inner_join(stations,c("start_station_id"="id")) %>%
select(c(1,4:7,9))

Source: local data frame [70 x 6]

start_station_id total                                          name      lat
(int)       (int)                                         (chr)    (dbl)
1                70      112271      San Francisco Caltrain (Townsend at 4th) 37.77662
2                69       68859       San Francisco Caltrain 2 (330 Townsend) 37.77660
3                50       66127          Harry Bridges Plaza (Ferry Building) 37.79539
4                60       58509                        Embarcadero at Sansome 37.80477
5                61       54366                               2nd at Townsend 37.78053
6                77       52205                             Market at Sansome 37.78963
7                65       50361                               Townsend at 7th 37.77106
8                74       49863                             Steuart at Market 37.79414
9                55       49169 Temporary Transbay Terminal (Howard at Beale) 37.78976
10               76       40080                                 Market at 4th 37.78630
..              ...         ...                                           ...      ...
Variables not shown: long (dbl), city (chr)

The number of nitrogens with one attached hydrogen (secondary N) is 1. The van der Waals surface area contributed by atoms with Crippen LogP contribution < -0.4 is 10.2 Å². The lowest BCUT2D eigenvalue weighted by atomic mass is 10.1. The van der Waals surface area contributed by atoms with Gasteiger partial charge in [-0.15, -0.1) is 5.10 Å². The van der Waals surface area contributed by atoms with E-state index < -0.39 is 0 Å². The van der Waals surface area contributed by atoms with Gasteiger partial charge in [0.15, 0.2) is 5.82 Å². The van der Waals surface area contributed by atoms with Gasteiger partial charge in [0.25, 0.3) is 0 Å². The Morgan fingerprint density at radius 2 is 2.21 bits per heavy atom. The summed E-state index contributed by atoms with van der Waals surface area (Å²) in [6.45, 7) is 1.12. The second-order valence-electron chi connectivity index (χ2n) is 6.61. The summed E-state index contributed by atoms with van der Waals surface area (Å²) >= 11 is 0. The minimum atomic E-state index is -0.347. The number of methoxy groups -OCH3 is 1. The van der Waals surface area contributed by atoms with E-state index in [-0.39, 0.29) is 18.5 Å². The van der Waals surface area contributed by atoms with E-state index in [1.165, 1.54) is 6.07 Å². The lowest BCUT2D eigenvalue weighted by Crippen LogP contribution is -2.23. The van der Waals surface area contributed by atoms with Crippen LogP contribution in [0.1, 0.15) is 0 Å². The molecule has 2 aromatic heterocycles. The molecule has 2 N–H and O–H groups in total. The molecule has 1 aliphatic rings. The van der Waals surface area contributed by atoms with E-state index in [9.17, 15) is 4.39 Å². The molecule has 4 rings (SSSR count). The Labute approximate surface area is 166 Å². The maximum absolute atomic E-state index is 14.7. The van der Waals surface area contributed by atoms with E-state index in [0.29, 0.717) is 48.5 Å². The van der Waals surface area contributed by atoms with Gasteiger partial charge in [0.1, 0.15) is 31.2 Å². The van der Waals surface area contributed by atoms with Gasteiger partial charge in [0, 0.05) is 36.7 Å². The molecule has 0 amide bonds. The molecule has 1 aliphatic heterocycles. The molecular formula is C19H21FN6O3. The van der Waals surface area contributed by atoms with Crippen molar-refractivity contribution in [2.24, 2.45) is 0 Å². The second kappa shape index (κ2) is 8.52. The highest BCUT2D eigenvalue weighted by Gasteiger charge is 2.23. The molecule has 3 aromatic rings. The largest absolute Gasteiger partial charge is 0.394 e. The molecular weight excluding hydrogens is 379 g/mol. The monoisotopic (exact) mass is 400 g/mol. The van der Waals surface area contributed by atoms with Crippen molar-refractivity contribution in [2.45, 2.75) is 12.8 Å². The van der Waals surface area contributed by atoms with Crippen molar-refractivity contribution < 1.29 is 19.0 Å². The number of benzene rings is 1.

#### More Mapping

Wouldn’t it be nice to plot this information on a map ? We could plot points representing the station locations and maybe even make the size of a given point/location to be in proportion to the number of trips starting and ending with that given station. This would make it really easy to see which stations get a lot of traffic. To do this we know we are going to need the latitude and longitude information from the stations data frame (but we already have that courtesy of the commands above). Also for purposes of this exercise let’s just focus only on San Francisco bike stations. That is we won’t worry about Palo Alto, Redwood City, Mountain View, or San Jose. Let’s start by reissuing the last command and doing some more selecting to get the right information.

inner_join(start,end,by=c("start_station_id"="end_station_id")) %>%
mutate(total=n.x+n.y) %>%
arrange(desc(total)) %>%
inner_join(stations,c("start_station_id"="id")) %>%
select(c(1,4:7,9)) %>% filter(city=="San Francisco") -> sfstats

Source: local data frame [35 x 6]

start_station_id total                                          name      lat      long          city
(int)       (int)                                         (chr)    (dbl)     (dbl)         (chr)
1                70      112271      San Francisco Caltrain (Townsend at 4th) 37.77662 -122.3953 San Francisco
2                69       68859       San Francisco Caltrain 2 (330 Townsend) 37.77660 -122.3955 San Francisco
3                50       66127          Harry Bridges Plaza (Ferry Building) 37.79539 -122.3942 San Francisco
4                60       58509                        Embarcadero at Sansome 37.80477 -122.4032 San Francisco
5                61       54366                               2nd at Townsend 37.78053 -122.3903 San Francisco